THE northern French port of Dunkirk has been enjoying much attention since the release of the blockbuster Christopher Nolan movie of the same name. Almost universally acclaimed for its realism, cinematography and story-telling, the film has attracted many a war buff to its shores.
The film tells the gripping tale of the evacuation of 340,000 British and French troops forced to flee the German advance, mostly by British sailing and fishing boats.
Naturally, the region’s tourism authorities are keen to extoll the virtues – and there are many of them – of this corner of France nudging up against Belgium.
The film-makers were given free use of the beach and its jetties for five weeks and taking one of the guided walking tours of the area where the action happened in 1940, it is easy to imagine the sheer scale of Nolan’s task to recreate the sights and sounds of that short, intense chapter in wartime history. Another guided walk can be taken around the Le Fort des Dunes, a 19th century fortress under German occupation at the time of the evacuation and located within a vast wildlife sanctuary. For a few euros, visitors can also enjoy a windswept audio-tour.
Almost more interesting was the Dunkerque War Museum with its thousands of artefacts picked from the shores after the Second World War. Packed into its caverns are old vehicles, a rusting hunk of Merlin Rolls Royce engine taken from a stricken Spitfire, uniforms, shell casings, badges, bottles and a great deal more.
For the adventurous, flights in a four seater plane taking in the whole area go from the local airfield at Dunkerque giving a Spitfire pilot’s eye view of the evacuation site. Straying into Belgian airspace, our French pilot asks politely in English for permission to land – a far cry from the rampaging dogfights in these skies almost eight decades ago.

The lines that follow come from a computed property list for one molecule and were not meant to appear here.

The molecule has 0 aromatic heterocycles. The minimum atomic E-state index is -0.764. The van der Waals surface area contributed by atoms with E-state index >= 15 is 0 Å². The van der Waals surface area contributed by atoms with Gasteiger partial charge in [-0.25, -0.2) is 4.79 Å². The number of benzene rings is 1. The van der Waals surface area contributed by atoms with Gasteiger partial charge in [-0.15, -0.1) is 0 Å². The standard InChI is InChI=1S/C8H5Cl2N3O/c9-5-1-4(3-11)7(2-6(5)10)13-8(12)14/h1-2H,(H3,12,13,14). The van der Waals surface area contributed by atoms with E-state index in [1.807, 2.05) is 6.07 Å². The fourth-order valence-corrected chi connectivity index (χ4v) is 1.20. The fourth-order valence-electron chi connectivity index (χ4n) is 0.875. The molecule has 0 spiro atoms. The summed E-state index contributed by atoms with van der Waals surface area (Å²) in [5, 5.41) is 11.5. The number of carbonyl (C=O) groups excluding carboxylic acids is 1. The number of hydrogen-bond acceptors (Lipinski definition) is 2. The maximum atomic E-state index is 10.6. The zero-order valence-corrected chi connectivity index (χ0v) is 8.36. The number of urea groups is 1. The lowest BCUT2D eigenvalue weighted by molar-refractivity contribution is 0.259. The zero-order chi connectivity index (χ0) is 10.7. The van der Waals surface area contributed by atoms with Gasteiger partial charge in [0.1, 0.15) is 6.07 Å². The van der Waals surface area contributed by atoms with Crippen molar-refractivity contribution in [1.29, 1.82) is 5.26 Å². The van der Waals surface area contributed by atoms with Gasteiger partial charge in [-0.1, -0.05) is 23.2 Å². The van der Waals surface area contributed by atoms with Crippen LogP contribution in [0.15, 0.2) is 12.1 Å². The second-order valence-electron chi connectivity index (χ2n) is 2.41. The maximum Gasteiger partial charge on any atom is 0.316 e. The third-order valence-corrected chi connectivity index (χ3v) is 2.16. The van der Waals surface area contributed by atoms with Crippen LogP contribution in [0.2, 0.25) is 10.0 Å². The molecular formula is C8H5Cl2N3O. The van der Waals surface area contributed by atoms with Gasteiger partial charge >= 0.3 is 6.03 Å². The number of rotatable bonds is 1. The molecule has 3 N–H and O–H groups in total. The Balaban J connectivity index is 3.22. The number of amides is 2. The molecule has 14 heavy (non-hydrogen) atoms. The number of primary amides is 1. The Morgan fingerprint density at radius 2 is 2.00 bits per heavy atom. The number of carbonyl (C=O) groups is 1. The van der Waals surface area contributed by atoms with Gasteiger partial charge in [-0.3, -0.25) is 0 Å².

Dunkerque is modern in feel, lacking those pretty cobbled back streets, rickety terraces, squares or a traditional old town quarter. In fairness, rather like its near neighbour Calais, Dunkerque was decimated by wartime bombing – 90 per cent of the town was obliterated – and today, in parts, it is rather industrial and not massively prepossessing.
The beach at Dunkerque is huge and, in summertime, packed with French holidaymakers This is always a good sign. Often, Parisians escape with their children to the northern coast, rather than head for Nice or St Tropez. The shoreline walkway is dotted with very decent French restaurants, full of chatty natives. Another good sign. Check out La Cocotte (Nolan dined here) and Comme vous Voulez on the seafront.
Further inland is L’edito, which is always well populated and much-loved by locals, while the food aboard the Princess Elizabeth ship turned floating restaurant – not least the veal cooked for 17 hours at 87C – is virtually faultless. There are rumours of Michelin status.
Clearly, Dunkerque has ambition, judging by the investment which has gone in, and has seized the opportunity for a blockbuster movie to be shot where it happened. The port is well served by DFDS ferries for Brits, but allows non-British visitors to hop across the Channel for a UK visit. Whether or not you’re a war buff, Dunkerque is a friend waiting to be made.
We travelled by www.dfds.co.uk and stayed at the Hotel Borel http://www.hotelborel.fr/en/
L’Edito restaurant with views over the marina http://www.restaurant-ledito-dunkerque.fr/
Dunkirk War Museum http://www.dynamo-dunkerque.com/
Le Fort des Dunes http://fort-des-dunes.fr/en/
La Cocotte http://www.lacocottedk.fr/
Dunkerque flying experience www.aeroclub-dunkerque.com
Comme vous Voulez restaurant on the beaches of Dunkirk http://comme-vous-voulez.com/